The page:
Film review: Red State
Director Kevin Smith isn't one for avoiding controversy. When he released Dogma in 1999 for instance – a film about two fallen angels who discovered a loophole which meant they could return to heaven – Smith allegedly received 300,000 pieces of hate mail; the majority of which, the director claims, were death threats.
With Smith once again exploring religious themes, the only way he seems to know how, he can probably expect yet another delivery of unpleasant mail with his latest release.
Whilst at school, Travis (Michael Angarano), Jarod (Kyle Gallner) and Billy-Ray (Nicholas Braun) all have one thing on their mind, and it isn't algebra. Through an app on one of their phones, they discover that there's a woman willing to have sex with all three of them, in their local area. Despite sounding like the offer is too good to be true, they decide to check it out anyway.
They finally make it to their destination; a trailer in a quiet part of Cooper's Dell. They're greeted by the nervous looking Sara (Melissa Leo), who insists that everyone has to have at least two beers before any hanky panky can get started. Eager to please, the boys sup up as quickly as they can.
It transpires that the beer they were given had more than just alcohol in it because the next thing they know, Travis and Billy-Ray find themselves tied up in a basement, while Jarod is confined to a small cage at the front of a small church congregation .
This is no regular church however; this is the house of the Five Points Trinity Church, run by preacher Abin Cooper (Michael Parks). And Cooper and his clan have pretty severe punishments for sinners, and it will take more than prayers to save this trio, that's for sure.
After years of staying in his slacker comfort zone, Smith seems to be keen on exploring other genres in his middle age. His last film Cop Out starring Bruce Willis and Tracy Morgan was a comic buddy cop flick that certainly misfired with audiences. This time though, Smith has decided to go all out Tarantino.
For the most part he pulls it off too, with some well-crafted set pieces and one or two plot curve balls. He also embraces a fair few unsteady-cam shots that help maintain the film's tension and edginess.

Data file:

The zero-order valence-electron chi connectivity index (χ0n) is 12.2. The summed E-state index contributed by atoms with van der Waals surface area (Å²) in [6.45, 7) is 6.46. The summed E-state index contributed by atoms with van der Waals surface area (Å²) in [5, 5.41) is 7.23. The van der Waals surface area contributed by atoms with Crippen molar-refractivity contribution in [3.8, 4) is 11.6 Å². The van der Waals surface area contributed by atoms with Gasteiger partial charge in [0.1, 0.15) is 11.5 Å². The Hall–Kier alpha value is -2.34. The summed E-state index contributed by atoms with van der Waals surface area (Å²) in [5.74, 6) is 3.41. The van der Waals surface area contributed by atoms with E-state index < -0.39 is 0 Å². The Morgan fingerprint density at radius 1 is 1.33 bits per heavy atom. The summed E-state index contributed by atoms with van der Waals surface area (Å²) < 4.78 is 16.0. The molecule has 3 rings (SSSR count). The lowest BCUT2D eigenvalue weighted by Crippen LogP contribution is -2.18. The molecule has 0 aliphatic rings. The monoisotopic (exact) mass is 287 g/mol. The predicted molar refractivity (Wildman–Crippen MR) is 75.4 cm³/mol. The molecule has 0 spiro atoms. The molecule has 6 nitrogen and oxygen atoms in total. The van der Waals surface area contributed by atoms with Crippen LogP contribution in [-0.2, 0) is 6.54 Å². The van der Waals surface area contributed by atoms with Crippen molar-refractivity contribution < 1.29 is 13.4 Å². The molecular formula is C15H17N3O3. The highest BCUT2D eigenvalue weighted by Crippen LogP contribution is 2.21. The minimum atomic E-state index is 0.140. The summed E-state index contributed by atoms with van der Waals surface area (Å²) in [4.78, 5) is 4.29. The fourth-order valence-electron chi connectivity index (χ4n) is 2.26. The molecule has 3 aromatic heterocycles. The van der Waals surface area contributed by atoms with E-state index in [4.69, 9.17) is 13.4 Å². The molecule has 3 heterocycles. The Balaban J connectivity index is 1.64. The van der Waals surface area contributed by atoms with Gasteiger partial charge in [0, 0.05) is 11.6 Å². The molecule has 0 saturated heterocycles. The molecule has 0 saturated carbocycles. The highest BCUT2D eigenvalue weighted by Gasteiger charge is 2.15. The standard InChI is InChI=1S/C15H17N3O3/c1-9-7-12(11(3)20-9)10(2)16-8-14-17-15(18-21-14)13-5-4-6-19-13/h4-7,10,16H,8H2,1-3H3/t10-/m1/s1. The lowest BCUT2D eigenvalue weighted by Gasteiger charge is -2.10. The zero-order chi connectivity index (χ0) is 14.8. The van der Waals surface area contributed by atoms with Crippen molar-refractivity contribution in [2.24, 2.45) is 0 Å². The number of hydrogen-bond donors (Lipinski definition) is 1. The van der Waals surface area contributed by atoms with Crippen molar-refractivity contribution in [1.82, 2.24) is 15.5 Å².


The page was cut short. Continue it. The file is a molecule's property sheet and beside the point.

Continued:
Although the premise is virtually a blueprint of the Waco siege of '93, Smith does enough with the material to keep audiences on their toes.
It's great that he's also mixing it up on the casting front, particularly with getting John Goodman heavily involved as Deputy Sherriff Joseph keenan. Oscar winner (for The Figher) Melissa Leo also puts in a pleasantly manic performance, although she does seem to be at odds with what her hair is doing throughout.
And although Parks is solid enough as the crazed preacher, Smith does in places give him just too much to do; particularly in one scene where his character is delivering a sermon that feels like it takes up half of the film. From a creative point of view, it's clear that Smith used it to slow the pacing right down, before slamming his foot on the gas. The problem is that the diatribe goes on for so long that it completely messes with the film's overall rhythm.
Some could argue that elements of the script feel a touch disjointed, but it's fair to say that the disjointedness actually adds to the sense of not quite knowing what the hell is going to happen next.
There's no question that certain religious groups are going to go postal on him (as it were), but if Smith isn't offending someone with his films, he's probably doing something wrong.
Has he out Tarantino'd Tarantino? Not by a long shot. But he has delivered something that you would never expect of him. It may be far from perfect, but kudos to Smith for having gotten his ample arse off of that comfy couch of his and created a thrilling edgy film.
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